1918 Series claims are off base
Did the Chicago Cubs throw the 1918 World Series?
I say no. I've written team histories of both franchises, and, included were discussions of that 1918 matchup. I have never been led to believe that there was any tomfoolery.
But in the wake of sportswriter Sean Devany's 2009 book, "The Original Curse," which posits that the Cubs tanked the Fall Classic, some doubt has been cast. In addition, documents released by the Chicago Museum of History in April reveal that White Sox pitcher Eddie Cicotte, one of those accused in the 1919 Black Sox scandal, seems to have knowledge of Cub players trying to fix the 1918 Series.
That means, in the eyes of some Massachusetts media, the Sox were wrongfully handed the 1918 crown, thus expanding the drought between "real" titles for Boston from 1916 to 2004. With the Cubbies at Fenway this weekend for the first time since that 1918 series, the discussion seems to have been ratcheted up.
Excuse the aged baseball metaphor, but it's all off base.
The Red Sox, who had the best pitching staff in baseball that year, were favored in most corners. Certainly, the underdog can still conspire to lose a series, but the betting advantage is considerably reduced.
There is considerable emphasis placed on the actions of Cubs outfielder Max Flack, who was picked off first base twice, and made two errors in two different games. He also misplayed a ball hit by Sox pitcher/slugger Babe Ruth that Ruth turned into a triple.
Flack played poorly defensively, but he didn't throw the World Series. The series was tight, with four of the six games decided by one run. The thinking is that Flack's errors represented the tipping point.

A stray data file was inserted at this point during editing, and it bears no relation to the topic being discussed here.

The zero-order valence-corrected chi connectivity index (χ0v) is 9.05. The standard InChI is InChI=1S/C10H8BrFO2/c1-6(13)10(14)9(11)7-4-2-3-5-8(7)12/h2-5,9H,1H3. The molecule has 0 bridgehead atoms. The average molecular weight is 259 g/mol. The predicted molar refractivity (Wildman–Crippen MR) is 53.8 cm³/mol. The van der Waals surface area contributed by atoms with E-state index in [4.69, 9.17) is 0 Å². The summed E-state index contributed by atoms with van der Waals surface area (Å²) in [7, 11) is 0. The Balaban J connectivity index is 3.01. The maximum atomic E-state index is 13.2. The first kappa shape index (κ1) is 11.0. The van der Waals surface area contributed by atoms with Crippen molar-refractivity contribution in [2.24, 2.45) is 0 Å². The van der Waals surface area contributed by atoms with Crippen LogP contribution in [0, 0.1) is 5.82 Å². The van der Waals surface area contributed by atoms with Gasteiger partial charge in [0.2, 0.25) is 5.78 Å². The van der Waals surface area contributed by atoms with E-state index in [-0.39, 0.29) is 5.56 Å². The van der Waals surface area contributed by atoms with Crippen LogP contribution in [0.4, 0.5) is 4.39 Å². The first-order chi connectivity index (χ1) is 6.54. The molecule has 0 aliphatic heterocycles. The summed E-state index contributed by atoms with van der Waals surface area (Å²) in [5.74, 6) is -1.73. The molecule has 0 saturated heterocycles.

But the plays in which Flack erred did not represent, in my opinion, turning points in any of the games.
The story goes that Flack was ordered to play Ruth deeper during one of the Bambino's at-bats in Game 3. Flack ignored the advice, and Ruth tripled over his head. What doesn't seem to be reported is that the Cubs got out of the inning without allowing a run.
Another "turning point" reportedly occurred in Game 6, when Flack's throwing error led to both Red Sox runs in a 2-1 clinching victory. That play happened in the third inning. Hard to believe that Flack knew those runs would be all the Sox would get.
Flack was second on the Cubs in Series hits with five, led the team in walks with four and hit .263, four points higher than his average during the season. We are asked to believe that Flack fumbled the Series away, but at the same time, he was one of the team's better offensive performers. That would have been a heck of a balancing act.
It was a pitchers' series: Ruth, Carl Mays and Bullet Joe Bush for Boston, and James "Hippo" Vaughn and Lefty Tyler for the Cubs. I would have had an easier time accepting the premise that Vaughn or Tyler were involved, but there is no evidence to indicate either man was involved in anything but trying to win the games they pitched.
I've read Cicotte's grand jury testimony. It is vague and essentially heresay. According to Cicotte, some unnamed guy with whom an unknown teammate spoke in 1919 mentioned that a player or players on the Cubs might have asked for $10,000 to throw the 1918 series. That is it. No specifics and no names.
Gimme a break.
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